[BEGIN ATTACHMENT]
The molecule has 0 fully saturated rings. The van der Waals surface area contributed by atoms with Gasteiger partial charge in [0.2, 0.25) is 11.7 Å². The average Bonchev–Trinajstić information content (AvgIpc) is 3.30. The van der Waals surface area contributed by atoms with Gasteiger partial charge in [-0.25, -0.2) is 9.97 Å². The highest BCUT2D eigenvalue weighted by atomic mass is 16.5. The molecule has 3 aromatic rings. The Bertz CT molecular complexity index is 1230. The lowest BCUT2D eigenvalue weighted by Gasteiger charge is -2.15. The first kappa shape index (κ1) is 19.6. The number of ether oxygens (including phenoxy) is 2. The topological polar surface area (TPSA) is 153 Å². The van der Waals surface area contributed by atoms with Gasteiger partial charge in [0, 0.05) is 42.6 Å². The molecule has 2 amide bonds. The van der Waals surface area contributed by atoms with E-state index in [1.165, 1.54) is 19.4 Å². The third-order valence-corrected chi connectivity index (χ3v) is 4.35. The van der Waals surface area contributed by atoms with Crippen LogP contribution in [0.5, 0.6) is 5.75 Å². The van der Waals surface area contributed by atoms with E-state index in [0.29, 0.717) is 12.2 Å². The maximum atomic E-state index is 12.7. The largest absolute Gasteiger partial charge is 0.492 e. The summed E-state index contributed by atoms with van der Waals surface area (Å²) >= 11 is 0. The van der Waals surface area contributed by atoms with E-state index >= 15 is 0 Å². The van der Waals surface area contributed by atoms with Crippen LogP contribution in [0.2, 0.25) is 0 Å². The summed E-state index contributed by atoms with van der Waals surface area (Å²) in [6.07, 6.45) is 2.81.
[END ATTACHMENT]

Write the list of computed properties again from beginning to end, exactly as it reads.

The molecule has 0 fully saturated rings. The van der Waals surface area contributed by atoms with Gasteiger partial charge in [0.2, 0.25) is 11.7 Å². The average Bonchev–Trinajstić information content (AvgIpc) is 3.30. The van der Waals surface area contributed by atoms with Gasteiger partial charge in [-0.25, -0.2) is 9.97 Å². The highest BCUT2D eigenvalue weighted by atomic mass is 16.5. The molecule has 3 aromatic rings. The Bertz CT molecular complexity index is 1230. The lowest BCUT2D eigenvalue weighted by Gasteiger charge is -2.15. The first kappa shape index (κ1) is 19.6. The number of ether oxygens (including phenoxy) is 2. The topological polar surface area (TPSA) is 153 Å². The van der Waals surface area contributed by atoms with Gasteiger partial charge in [0, 0.05) is 42.6 Å². The molecule has 2 amide bonds. The van der Waals surface area contributed by atoms with E-state index in [1.165, 1.54) is 19.4 Å². The third-order valence-corrected chi connectivity index (χ3v) is 4.35. The van der Waals surface area contributed by atoms with Crippen LogP contribution in [0.5, 0.6) is 5.75 Å². The van der Waals surface area contributed by atoms with E-state index in [0.29, 0.717) is 12.2 Å². The maximum atomic E-state index is 12.7. The largest absolute Gasteiger partial charge is 0.492 e. The summed E-state index contributed by atoms with van der Waals surface area (Å²) >= 11 is 0. The van der Waals surface area contributed by atoms with E-state index >= 15 is 0 Å². The van der Waals surface area contributed by atoms with Crippen LogP contribution in [0.2, 0.25) is 0 Å². The summed E-state index contributed by atoms with van der Waals surface area (Å²) in [6.07, 6.45) is 2.81.